As I sat in the Martin Luther King Day service at St. James AME Zion Church, in Allentown, on Monday, with a wide diversity of African Americans, Latinos, and Caucasians, I thought about how, all these years after King’s death, Sunday morning at 11:00 is still the most, divided, segregated hour in America. Yes, difference is not always diversity; it is sometimes division in the body of Christ. When we only talk about diversity, we may be making things too simple. As the preacher at that service said, “If you can’t face it; you can’t fix it.”
An optional part of the suggested liturgy for the Week of Prayer for Christian Unity is a time for people of different denominations to bring forward symbols of the gifts that each Church brings. In a paradoxical way, I believe that experiencing division within our churches or denominations is a gift that we bring to the work of Christian unity and to the world. In our common lives we know the brokenness of division, its pain and longing. That can humble us and open our eyes and hearts to the brokenness of the world around us. We can reach out to our brothers and sisters in other Churches, not smugly or triumphantly, as though we have it all together, but humbly, knowing that each of us falls short of Christ’s calling but that, together we can be more closely the body of Christ. In our brokenness we can work together to bring Christ’s healing love to the people around us broken by poverty, disease, racism, injustice, and violence; to people in places where division has led to alienation or civil war.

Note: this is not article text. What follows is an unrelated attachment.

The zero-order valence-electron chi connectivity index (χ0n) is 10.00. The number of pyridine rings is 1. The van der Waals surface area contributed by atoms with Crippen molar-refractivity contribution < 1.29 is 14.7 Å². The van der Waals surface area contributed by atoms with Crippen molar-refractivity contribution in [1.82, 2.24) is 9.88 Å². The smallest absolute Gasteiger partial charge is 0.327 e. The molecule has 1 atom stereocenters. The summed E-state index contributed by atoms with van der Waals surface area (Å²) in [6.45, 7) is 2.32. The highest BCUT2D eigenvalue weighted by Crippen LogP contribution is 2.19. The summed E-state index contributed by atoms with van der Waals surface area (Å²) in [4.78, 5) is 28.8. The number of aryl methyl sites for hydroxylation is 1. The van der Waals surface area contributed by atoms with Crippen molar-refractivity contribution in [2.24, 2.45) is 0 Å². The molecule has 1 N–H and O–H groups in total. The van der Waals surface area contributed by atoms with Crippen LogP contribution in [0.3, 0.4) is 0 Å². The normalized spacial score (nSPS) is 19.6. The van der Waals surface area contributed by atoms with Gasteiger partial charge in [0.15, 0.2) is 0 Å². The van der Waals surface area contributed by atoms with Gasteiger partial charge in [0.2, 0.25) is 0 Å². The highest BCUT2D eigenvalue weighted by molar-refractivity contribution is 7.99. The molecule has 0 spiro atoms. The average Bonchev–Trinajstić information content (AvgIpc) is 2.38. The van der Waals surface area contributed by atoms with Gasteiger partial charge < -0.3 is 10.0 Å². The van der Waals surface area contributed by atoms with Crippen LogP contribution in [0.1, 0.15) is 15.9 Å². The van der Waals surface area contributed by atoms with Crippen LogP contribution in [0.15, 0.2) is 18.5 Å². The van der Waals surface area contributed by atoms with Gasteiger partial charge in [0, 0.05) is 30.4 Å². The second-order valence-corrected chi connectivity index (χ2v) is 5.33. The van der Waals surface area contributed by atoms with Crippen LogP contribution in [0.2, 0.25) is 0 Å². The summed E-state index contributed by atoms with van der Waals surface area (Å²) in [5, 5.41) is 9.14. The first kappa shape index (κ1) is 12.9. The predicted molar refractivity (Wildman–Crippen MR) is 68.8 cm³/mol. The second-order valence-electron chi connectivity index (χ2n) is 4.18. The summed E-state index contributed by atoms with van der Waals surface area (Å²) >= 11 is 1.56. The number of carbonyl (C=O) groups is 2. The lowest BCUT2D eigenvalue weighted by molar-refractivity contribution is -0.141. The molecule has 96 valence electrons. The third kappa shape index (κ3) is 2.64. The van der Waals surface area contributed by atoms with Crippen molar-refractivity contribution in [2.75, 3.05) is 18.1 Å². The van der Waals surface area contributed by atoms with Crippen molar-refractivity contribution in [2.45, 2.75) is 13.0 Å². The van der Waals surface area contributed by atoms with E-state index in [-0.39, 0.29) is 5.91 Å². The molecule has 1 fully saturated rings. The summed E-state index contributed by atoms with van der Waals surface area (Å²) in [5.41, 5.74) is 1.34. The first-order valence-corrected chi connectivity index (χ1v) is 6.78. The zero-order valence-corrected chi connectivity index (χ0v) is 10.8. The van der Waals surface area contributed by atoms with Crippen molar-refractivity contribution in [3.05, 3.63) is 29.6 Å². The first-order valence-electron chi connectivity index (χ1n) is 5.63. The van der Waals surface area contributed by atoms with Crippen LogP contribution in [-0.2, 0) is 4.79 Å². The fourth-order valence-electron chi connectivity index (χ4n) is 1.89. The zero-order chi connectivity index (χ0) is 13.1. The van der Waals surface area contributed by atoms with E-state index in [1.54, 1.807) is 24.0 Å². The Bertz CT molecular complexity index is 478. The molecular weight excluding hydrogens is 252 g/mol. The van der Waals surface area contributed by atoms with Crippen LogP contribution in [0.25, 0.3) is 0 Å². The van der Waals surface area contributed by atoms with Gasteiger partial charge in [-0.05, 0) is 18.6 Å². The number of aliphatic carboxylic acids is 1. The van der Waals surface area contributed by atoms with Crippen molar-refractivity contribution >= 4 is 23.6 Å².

Pope Francis, in many ways, seems to exemplify this way of having the brokenness of the church open us to the brokenness of the world. He has embraced a humble attitude toward, not only his Christian brothers and sisters, but particularly people broken by poverty, disease, and alienation. The answer to that old rhetorical question “Is the pope Catholic?” has become for some of us Protestants, “Yes, but we might like to claim him too.”
In his witness, Pope Francis is following, not only the saints for whom he is named, but Jesus Christ. For Christ, who is undivided, embraced the brokenness of the world and for our sake was broken on the cross. Through his death and resurrection he heals us and brings us to wholeness and life. He has given us all the gifts that we need to be united together as one in the Body of Christ.
When we acknowledge our divisions and brokenness; when we, in humble love, focus on the undivided Christ and the needs of our broken world, Christ will make us one.
Maybe it is that simple.
[Maria Tjeltveit is Canon for Ecumenical and Interfaith Relations for the Diocese of Bethlehem.]